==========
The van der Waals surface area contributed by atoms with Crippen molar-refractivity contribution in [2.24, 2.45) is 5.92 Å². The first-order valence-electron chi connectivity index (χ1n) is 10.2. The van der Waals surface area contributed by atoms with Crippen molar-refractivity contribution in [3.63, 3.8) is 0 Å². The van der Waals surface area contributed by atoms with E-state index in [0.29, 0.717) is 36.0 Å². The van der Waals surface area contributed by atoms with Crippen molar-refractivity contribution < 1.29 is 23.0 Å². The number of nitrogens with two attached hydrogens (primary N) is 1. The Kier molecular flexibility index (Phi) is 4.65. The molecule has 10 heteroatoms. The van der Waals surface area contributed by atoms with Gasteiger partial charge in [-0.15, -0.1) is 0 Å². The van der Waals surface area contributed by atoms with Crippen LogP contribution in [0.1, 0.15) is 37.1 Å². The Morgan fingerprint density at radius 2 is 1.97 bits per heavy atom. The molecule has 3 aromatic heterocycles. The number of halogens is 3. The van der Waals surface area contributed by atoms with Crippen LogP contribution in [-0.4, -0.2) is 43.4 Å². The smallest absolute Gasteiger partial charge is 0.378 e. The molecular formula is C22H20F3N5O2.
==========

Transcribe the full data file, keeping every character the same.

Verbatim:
The van der Waals surface area contributed by atoms with Crippen molar-refractivity contribution in [2.24, 2.45) is 5.92 Å². The first-order valence-electron chi connectivity index (χ1n) is 10.2. The van der Waals surface area contributed by atoms with Crippen molar-refractivity contribution in [3.63, 3.8) is 0 Å². The van der Waals surface area contributed by atoms with E-state index in [0.29, 0.717) is 36.0 Å². The van der Waals surface area contributed by atoms with Crippen molar-refractivity contribution < 1.29 is 23.0 Å². The number of nitrogens with two attached hydrogens (primary N) is 1. The Kier molecular flexibility index (Phi) is 4.65. The molecule has 10 heteroatoms. The van der Waals surface area contributed by atoms with Gasteiger partial charge in [-0.15, -0.1) is 0 Å². The van der Waals surface area contributed by atoms with Crippen LogP contribution in [0.1, 0.15) is 37.1 Å². The Morgan fingerprint density at radius 2 is 1.97 bits per heavy atom. The molecule has 3 aromatic heterocycles. The number of halogens is 3. The van der Waals surface area contributed by atoms with Crippen LogP contribution in [-0.4, -0.2) is 43.4 Å². The smallest absolute Gasteiger partial charge is 0.378 e. The molecular formula is C22H20F3N5O2.